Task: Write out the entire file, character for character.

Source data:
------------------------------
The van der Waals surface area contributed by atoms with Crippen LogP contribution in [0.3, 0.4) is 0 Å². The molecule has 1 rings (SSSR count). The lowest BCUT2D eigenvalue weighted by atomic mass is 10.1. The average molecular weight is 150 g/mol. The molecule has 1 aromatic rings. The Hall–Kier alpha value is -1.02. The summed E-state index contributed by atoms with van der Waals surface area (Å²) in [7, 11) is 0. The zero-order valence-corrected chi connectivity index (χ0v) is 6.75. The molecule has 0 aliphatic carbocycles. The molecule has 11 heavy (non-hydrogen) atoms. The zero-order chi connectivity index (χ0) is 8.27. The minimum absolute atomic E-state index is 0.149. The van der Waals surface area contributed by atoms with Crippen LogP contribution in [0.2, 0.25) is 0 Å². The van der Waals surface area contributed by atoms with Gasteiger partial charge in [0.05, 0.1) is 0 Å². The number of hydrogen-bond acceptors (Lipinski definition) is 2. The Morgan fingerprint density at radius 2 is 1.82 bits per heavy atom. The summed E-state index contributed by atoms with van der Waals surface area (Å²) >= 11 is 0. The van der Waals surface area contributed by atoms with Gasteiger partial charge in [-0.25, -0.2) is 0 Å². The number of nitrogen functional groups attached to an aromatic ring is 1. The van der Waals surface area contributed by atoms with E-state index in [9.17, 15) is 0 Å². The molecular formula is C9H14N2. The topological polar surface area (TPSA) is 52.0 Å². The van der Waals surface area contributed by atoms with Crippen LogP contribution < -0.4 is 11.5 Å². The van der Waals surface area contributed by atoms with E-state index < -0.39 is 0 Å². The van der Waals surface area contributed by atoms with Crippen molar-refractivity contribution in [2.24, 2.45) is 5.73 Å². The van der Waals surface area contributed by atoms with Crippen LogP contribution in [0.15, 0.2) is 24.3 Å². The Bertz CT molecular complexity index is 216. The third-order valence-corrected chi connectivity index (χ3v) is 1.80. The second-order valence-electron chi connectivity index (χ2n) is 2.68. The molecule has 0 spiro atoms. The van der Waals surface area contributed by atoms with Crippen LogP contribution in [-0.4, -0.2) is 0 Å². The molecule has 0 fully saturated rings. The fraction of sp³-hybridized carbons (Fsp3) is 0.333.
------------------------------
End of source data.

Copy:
The van der Waals surface area contributed by atoms with Crippen LogP contribution in [0.3, 0.4) is 0 Å². The molecule has 1 rings (SSSR count). The lowest BCUT2D eigenvalue weighted by atomic mass is 10.1. The average molecular weight is 150 g/mol. The molecule has 1 aromatic rings. The Hall–Kier alpha value is -1.02. The summed E-state index contributed by atoms with van der Waals surface area (Å²) in [7, 11) is 0. The zero-order valence-corrected chi connectivity index (χ0v) is 6.75. The molecule has 0 aliphatic carbocycles. The molecule has 11 heavy (non-hydrogen) atoms. The zero-order chi connectivity index (χ0) is 8.27. The minimum absolute atomic E-state index is 0.149. The van der Waals surface area contributed by atoms with Crippen LogP contribution in [0.2, 0.25) is 0 Å². The van der Waals surface area contributed by atoms with Gasteiger partial charge in [0.05, 0.1) is 0 Å². The number of hydrogen-bond acceptors (Lipinski definition) is 2. The Morgan fingerprint density at radius 2 is 1.82 bits per heavy atom. The summed E-state index contributed by atoms with van der Waals surface area (Å²) >= 11 is 0. The van der Waals surface area contributed by atoms with Gasteiger partial charge in [-0.25, -0.2) is 0 Å². The number of nitrogen functional groups attached to an aromatic ring is 1. The van der Waals surface area contributed by atoms with E-state index in [9.17, 15) is 0 Å². The molecular formula is C9H14N2. The topological polar surface area (TPSA) is 52.0 Å². The van der Waals surface area contributed by atoms with Crippen LogP contribution < -0.4 is 11.5 Å². The van der Waals surface area contributed by atoms with E-state index < -0.39 is 0 Å². The van der Waals surface area contributed by atoms with Crippen molar-refractivity contribution in [2.24, 2.45) is 5.73 Å². The van der Waals surface area contributed by atoms with Crippen LogP contribution in [0.15, 0.2) is 24.3 Å². The Bertz CT molecular complexity index is 216. The third-order valence-corrected chi connectivity index (χ3v) is 1.80. The second-order valence-electron chi connectivity index (χ2n) is 2.68. The molecule has 0 spiro atoms. The van der Waals surface area contributed by atoms with Crippen LogP contribution in [-0.4, -0.2) is 0 Å². The molecule has 0 fully saturated rings. The fraction of sp³-hybridized carbons (Fsp3) is 0.333.